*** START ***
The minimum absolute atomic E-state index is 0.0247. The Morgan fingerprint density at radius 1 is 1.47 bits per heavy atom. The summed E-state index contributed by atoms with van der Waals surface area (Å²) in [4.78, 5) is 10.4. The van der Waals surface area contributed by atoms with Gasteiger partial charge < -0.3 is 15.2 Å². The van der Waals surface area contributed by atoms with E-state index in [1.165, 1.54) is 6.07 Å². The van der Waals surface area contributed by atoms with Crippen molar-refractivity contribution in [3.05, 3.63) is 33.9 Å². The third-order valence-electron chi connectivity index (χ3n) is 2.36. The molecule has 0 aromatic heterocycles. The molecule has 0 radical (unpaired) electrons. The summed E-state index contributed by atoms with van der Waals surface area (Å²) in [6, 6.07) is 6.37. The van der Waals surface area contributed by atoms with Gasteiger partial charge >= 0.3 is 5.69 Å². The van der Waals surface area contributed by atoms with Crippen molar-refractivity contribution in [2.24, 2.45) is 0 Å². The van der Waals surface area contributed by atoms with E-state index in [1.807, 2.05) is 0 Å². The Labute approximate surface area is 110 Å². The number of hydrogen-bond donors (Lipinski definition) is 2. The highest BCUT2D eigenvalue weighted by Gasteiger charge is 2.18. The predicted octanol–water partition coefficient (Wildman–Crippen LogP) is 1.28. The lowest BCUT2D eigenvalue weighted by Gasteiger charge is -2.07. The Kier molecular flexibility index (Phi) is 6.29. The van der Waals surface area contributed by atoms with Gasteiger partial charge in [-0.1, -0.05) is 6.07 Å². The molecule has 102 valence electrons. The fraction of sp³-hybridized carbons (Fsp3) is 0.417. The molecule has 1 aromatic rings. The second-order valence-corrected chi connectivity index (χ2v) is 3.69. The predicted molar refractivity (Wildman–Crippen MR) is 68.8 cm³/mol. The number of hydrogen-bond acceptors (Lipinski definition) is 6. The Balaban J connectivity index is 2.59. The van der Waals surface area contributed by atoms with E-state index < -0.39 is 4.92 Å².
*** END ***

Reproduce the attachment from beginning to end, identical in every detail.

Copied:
The minimum absolute atomic E-state index is 0.0247. The Morgan fingerprint density at radius 1 is 1.47 bits per heavy atom. The summed E-state index contributed by atoms with van der Waals surface area (Å²) in [4.78, 5) is 10.4. The van der Waals surface area contributed by atoms with Gasteiger partial charge < -0.3 is 15.2 Å². The van der Waals surface area contributed by atoms with E-state index in [1.165, 1.54) is 6.07 Å². The van der Waals surface area contributed by atoms with Crippen molar-refractivity contribution in [3.05, 3.63) is 33.9 Å². The third-order valence-electron chi connectivity index (χ3n) is 2.36. The molecule has 0 aromatic heterocycles. The molecule has 0 radical (unpaired) electrons. The summed E-state index contributed by atoms with van der Waals surface area (Å²) in [6, 6.07) is 6.37. The van der Waals surface area contributed by atoms with Gasteiger partial charge >= 0.3 is 5.69 Å². The van der Waals surface area contributed by atoms with Crippen molar-refractivity contribution in [2.24, 2.45) is 0 Å². The van der Waals surface area contributed by atoms with E-state index in [1.807, 2.05) is 0 Å². The Labute approximate surface area is 110 Å². The number of hydrogen-bond donors (Lipinski definition) is 2. The highest BCUT2D eigenvalue weighted by Gasteiger charge is 2.18. The predicted octanol–water partition coefficient (Wildman–Crippen LogP) is 1.28. The lowest BCUT2D eigenvalue weighted by Gasteiger charge is -2.07. The Kier molecular flexibility index (Phi) is 6.29. The van der Waals surface area contributed by atoms with Gasteiger partial charge in [-0.1, -0.05) is 6.07 Å². The molecule has 102 valence electrons. The fraction of sp³-hybridized carbons (Fsp3) is 0.417. The molecule has 1 aromatic rings. The second-order valence-corrected chi connectivity index (χ2v) is 3.69. The predicted molar refractivity (Wildman–Crippen MR) is 68.8 cm³/mol. The number of hydrogen-bond acceptors (Lipinski definition) is 6. The Balaban J connectivity index is 2.59. The van der Waals surface area contributed by atoms with E-state index < -0.39 is 4.92 Å².